6

I cannot tell if the following is a bug in the LinuxLibertine OTF files or if it is a bug in XeLaTeX (or both?). The problem is: when I try to typeset cyrillic text in italic and bold, the glyphs appearantly cannot be found in LinuxLibertine.

I have tried this with * my uptodate Arch Linux running TeXLive 2013, using the libertine package from my distribution, * the same TeXLive with freshly downloaded OTF files from the LinuxLibertine project, * a vanilla TeXLive 2014 as installed from tug.org together with the original Libertine OTF files.

Here is a minimal working example (expecting the OTF files in the current working directory; they can be downloaded from https://sourceforge.net/projects/linuxlibertine/files/linuxlibertine/5.3.0/):

\documentclass{article}
\usepackage{fontspec}
\begin{document}
\setmainfont[Path              = /path/to/linuxlibertine/,
             Extension         = .otf,
             BoldFont          = LinLibertine_RB,
             ItalicFont        = LinLibertine_RI,
             BoldItalicFont    = LinLibertine_RBI
            ]{LinLibertine_R}
\raggedright
Regular: положим\\
Bold: \textbf{положим}\\
Italic: \textit{положим}\\
Bold+Italic: \textit{\textbf{положим}}
\end{document}

The OTF files come straight out of LinLibertineOTF_5.3.0_2012_07_02.tgz. This is XeTeX 3.1415926-2.5-0.9999.3-2014042815 (TeX Live 2013/Arch Linux). In the last line (Bold+Italic), for each cyrillic glyph I see something like a crossed out rectangle in the resulting PDF file. (When I use LuaLatex I see nothing where the Bold+Italic glyphs should appear.)

As I said, I cannot tell if this is a bug in LinuxLibertine or in XeTeX. I would be happy about any pointers/workarounds, as I wish to have this fixed soon.

  • Welcome to TeX.SX! Usually, we don't put a greeting or a “thank you” in our posts. While this might seem strange at first, it is not a sign of lack of politeness, but rather part of our trying to keep everything very concise. Accepting and upvoting answers is the preferred way here to say “thank you” to users who helped you. – Adam Liter Jul 2 '14 at 22:21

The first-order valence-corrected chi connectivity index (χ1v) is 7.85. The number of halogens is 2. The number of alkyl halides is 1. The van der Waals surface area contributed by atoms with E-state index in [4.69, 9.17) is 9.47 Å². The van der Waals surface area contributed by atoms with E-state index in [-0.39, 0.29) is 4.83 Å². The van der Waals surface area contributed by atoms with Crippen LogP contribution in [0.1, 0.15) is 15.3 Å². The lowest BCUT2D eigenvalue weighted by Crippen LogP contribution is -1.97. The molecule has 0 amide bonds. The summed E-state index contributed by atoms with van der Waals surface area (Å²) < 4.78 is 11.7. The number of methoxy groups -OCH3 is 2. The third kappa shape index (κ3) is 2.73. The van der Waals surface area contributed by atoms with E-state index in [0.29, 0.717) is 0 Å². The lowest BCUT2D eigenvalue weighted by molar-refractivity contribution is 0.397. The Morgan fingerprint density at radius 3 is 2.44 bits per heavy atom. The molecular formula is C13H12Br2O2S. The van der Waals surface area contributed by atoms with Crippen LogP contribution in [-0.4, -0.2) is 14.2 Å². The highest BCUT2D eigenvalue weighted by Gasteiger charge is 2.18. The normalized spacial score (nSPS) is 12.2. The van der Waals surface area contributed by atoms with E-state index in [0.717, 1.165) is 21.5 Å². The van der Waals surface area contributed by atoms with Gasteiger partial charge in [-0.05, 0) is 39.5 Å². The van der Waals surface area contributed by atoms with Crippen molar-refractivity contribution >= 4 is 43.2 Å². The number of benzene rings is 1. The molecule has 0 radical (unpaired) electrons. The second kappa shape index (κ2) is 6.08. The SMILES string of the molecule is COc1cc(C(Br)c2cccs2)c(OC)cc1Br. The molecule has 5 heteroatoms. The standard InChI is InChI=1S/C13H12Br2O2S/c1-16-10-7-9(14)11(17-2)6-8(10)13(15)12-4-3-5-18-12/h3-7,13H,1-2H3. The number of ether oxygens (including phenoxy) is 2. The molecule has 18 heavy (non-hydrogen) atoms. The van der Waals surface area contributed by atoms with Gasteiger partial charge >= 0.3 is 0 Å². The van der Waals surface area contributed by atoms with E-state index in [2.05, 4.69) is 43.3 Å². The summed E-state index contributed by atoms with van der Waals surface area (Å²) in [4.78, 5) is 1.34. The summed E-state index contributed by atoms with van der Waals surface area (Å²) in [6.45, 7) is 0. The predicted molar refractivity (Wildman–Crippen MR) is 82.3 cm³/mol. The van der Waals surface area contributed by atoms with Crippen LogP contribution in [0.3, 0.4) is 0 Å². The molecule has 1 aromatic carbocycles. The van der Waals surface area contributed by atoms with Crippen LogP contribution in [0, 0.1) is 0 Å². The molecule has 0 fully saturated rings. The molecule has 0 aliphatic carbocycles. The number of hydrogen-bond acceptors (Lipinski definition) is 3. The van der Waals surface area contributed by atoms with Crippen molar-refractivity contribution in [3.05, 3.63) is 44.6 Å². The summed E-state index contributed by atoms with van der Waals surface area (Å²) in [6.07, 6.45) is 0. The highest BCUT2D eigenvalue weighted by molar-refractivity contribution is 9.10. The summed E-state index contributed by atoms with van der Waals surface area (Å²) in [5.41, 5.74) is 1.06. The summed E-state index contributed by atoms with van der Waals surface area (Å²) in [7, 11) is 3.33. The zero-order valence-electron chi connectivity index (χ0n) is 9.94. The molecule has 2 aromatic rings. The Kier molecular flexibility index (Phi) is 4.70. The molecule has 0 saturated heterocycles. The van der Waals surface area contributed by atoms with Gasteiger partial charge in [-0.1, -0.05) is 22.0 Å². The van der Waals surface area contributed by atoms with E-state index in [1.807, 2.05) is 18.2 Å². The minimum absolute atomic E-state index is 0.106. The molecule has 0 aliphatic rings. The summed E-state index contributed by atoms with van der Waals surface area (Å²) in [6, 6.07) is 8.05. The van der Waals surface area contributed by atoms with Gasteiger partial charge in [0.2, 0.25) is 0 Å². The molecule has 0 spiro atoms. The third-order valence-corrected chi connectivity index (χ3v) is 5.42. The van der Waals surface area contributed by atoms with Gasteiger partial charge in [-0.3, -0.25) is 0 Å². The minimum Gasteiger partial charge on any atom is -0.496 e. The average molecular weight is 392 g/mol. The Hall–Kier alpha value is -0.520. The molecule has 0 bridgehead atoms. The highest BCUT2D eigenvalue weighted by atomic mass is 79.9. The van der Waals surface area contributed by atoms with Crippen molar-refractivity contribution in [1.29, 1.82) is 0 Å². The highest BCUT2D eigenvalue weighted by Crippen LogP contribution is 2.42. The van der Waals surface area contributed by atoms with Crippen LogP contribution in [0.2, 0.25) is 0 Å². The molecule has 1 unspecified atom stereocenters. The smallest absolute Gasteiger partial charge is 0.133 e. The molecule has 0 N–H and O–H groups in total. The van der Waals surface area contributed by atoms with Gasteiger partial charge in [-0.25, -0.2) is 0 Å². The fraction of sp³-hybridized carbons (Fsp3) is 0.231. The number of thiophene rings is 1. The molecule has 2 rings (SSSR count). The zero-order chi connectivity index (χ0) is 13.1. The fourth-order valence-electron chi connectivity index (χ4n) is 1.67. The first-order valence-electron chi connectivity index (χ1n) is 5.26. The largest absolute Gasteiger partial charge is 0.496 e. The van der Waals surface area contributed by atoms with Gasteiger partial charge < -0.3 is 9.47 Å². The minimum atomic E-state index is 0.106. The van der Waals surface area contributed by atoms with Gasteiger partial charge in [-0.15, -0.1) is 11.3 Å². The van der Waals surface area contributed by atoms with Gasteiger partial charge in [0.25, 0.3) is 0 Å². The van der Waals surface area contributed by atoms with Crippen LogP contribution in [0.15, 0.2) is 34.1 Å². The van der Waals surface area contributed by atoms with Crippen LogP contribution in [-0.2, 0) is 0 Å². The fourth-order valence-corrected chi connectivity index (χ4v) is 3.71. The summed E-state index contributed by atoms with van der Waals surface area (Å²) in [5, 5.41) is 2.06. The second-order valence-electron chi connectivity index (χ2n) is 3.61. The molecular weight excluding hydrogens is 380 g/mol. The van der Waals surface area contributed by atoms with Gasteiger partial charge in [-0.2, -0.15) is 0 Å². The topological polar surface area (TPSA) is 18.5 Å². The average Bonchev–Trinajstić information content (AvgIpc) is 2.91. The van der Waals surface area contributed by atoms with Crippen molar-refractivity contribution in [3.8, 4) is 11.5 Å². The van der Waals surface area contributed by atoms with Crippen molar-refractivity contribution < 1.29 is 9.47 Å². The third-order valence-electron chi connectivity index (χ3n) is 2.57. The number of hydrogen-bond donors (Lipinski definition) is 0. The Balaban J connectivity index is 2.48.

5

Apparently Linux Libertine lacks the Cyrillic alphabet in the bold italic font, but it has it in the semibold italic font. So a workaround is to use semibold instead of bold:

\documentclass{article}
\usepackage{fontspec}
\begin{document}
\setmainfont[
  Path              = /usr/local/texlive/2014/texmf-dist/fonts/opentype/public/libertine/,
  Extension         = .otf,
  BoldFont          = LinLibertine_RZ,
  ItalicFont        = LinLibertine_RI,
  BoldItalicFont    = LinLibertine_RZI,
]{LinLibertine_R}
\raggedright
Regular: положим\\
Bold: \textbf{положим}\\
Italic: \textit{положим}\\
Bold+Italic: \textit{\textbf{положим}}
\end{document}

enter image description here

Update

Things have changed; with TeX Live 2017, the following document shows bold italic Cyrillic with no special setup. I also added the same with Libertinus Serif (of course, the \setmainfont declaration should be given just once, with the preferred font).

\documentclass{article}
\usepackage{fontspec}
\setmainfont{Linux Libertine O}

\begin{document}

\raggedright

Regular: положим\\
Bold: \textbf{положим}\\
Italic: \textit{положим}\\
Bold+Italic: \textit{\textbf{положим}}

\setmainfont{Libertinus Serif}

Regular: положим\\
Bold: \textbf{положим}\\
Italic: \textit{положим}\\
Bold+Italic: \textit{\textbf{положим}}

\end{document}

enter image description here

1

Stefan Peev added real Bold Italic Cyrillics to Libertinus Serif. So the latest version has them. But mind that Semibold Italic is still buggy placeholders (as in this answer)

So you either shoud make sure that semibolds are not used or use Linus Libertini made specifically for this purpose (that is simply a renamed Libertinus Serif without semibolds).

  • So how would you do this in LaTeX? What do you mean by a 'fall back font' in LaTeX? – cfr Feb 7 '18 at 4:44
  • Actually, Linux Libertine (and the derivative Libertinus Serif ) are not stylistically equivalent to to Times New Roman. Liberation Serif is a substitute for TNR, I believe. The Libertine/us fonts have a more book-like shape, especially for the lowercase letters, so they are better suited to being an alternative to (very roughly) Garamond-style fonts. As for "fall back font," that would be done using the kind of code shown in the accepted answer. – user139954 Feb 7 '18 at 5:13
  • @RobtAll I agree. I meant substitutes in metrical sense not stilistical (at least partial metrical compatibility). – Peter Zagubisalo Feb 7 '18 at 5:31
  • @cfr I guess the simplest way in LaTeX would be swap the whole italics and bold-italics (latin also) from PT Astra Serif (in this case you can use the accepted answer). Or you can fine tune fallback manually. See this question for details. – Peter Zagubisalo Feb 7 '18 at 9:39
  • @RobtAll That's not defining a 'fall back font' in LaTeX's or TeX's sense. (Unless you mean that loading fontspec does this, by setting it to LM rather than CM and, of course, for a different encoding.) – cfr Feb 7 '18 at 16:34

Your Answer

By clicking “Post Your Answer”, you agree to our terms of service, privacy policy and cookie policy

Not the answer you're looking for? Browse other questions tagged or ask your own question.